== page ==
There is simply no basis for any fear that animals and fish are consuming either whole balloons or pieces of latex rubber from mass release balloons, or that balloons are having an adverse effect on wildlife BASA makes this claim on the basis of: Extensive US studies which fail to show any link Lack of any evidence from Australian fishermen that they ever find mass-release balloons, or balloon remnants, in fish that have been caught; No observed balloon litter in any environment which is carefully monitored by Government authorities –e.g. national parks, marine parks, forests, harbours and foreshores; Surveys by oceanic countries which show no balloon or latex rubber debris in litter surveys following mass releases in Australia Observations from widely-scattered observers involved in the “Keep Australia Beautiful” programs; and Controlled monitoring and tracking of multi-balloon releases for the purpose of measuring any litter problem. The balloon industry is aware of its social obligations and has an obligation to ensure that retailers and consumers are aware of the best use of the product. BASA works to educate all those who enjoy working with or use balloons. The balloon industry is aware of its social obligations and has an obligation to ensure that retailers and consumers are aware of the best use of the product. BASA works to educate all those who enjoy working with or use balloons.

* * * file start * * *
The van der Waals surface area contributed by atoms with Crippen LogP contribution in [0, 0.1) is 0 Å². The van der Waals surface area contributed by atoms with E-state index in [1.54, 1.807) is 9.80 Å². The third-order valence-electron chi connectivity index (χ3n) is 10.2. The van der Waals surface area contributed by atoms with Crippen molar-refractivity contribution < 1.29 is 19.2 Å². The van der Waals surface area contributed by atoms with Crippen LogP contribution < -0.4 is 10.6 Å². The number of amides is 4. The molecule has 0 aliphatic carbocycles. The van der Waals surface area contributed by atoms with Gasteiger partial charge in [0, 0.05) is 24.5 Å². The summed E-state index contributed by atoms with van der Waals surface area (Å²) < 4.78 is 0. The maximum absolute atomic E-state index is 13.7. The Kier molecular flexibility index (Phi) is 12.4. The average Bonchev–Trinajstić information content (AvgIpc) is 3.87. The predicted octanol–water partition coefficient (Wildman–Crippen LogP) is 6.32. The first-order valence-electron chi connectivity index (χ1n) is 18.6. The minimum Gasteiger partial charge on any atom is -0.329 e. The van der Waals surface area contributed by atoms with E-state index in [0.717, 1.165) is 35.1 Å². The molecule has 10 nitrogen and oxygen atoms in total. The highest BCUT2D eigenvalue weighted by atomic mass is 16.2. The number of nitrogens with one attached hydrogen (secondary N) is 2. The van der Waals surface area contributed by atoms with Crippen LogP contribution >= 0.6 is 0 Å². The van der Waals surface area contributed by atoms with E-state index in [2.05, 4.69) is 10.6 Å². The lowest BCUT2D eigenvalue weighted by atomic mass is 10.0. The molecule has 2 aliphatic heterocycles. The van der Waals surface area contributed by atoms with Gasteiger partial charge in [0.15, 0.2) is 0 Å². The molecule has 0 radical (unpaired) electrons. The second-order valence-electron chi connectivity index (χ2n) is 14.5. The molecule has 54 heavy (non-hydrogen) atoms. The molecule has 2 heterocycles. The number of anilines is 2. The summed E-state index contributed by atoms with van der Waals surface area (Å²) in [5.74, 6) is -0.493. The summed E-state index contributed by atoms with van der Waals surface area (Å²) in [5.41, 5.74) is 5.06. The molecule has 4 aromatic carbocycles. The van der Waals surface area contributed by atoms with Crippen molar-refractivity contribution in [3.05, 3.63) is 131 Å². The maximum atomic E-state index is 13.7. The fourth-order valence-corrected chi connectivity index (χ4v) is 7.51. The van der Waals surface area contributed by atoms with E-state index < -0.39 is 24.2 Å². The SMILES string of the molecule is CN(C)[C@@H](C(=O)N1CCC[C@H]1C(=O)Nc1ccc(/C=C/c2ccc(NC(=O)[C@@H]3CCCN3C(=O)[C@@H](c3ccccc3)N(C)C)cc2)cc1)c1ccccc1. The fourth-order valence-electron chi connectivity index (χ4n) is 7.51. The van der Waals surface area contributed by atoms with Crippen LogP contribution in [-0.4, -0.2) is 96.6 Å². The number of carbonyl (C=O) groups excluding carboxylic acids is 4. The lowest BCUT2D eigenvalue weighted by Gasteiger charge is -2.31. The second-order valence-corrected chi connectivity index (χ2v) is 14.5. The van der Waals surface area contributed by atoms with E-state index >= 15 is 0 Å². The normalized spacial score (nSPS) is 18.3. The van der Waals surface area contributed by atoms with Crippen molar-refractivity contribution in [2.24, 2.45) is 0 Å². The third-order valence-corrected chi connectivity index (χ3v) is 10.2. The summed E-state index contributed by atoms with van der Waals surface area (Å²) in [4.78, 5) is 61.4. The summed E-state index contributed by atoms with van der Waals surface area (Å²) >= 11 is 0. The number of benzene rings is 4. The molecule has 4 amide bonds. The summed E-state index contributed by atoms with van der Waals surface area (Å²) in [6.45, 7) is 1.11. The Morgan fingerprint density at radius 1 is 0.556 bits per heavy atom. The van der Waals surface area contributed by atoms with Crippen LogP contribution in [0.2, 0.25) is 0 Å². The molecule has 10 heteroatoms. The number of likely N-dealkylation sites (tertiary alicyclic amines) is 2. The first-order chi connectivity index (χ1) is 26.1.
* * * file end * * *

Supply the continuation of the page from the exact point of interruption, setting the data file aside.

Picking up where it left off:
Helium Dangers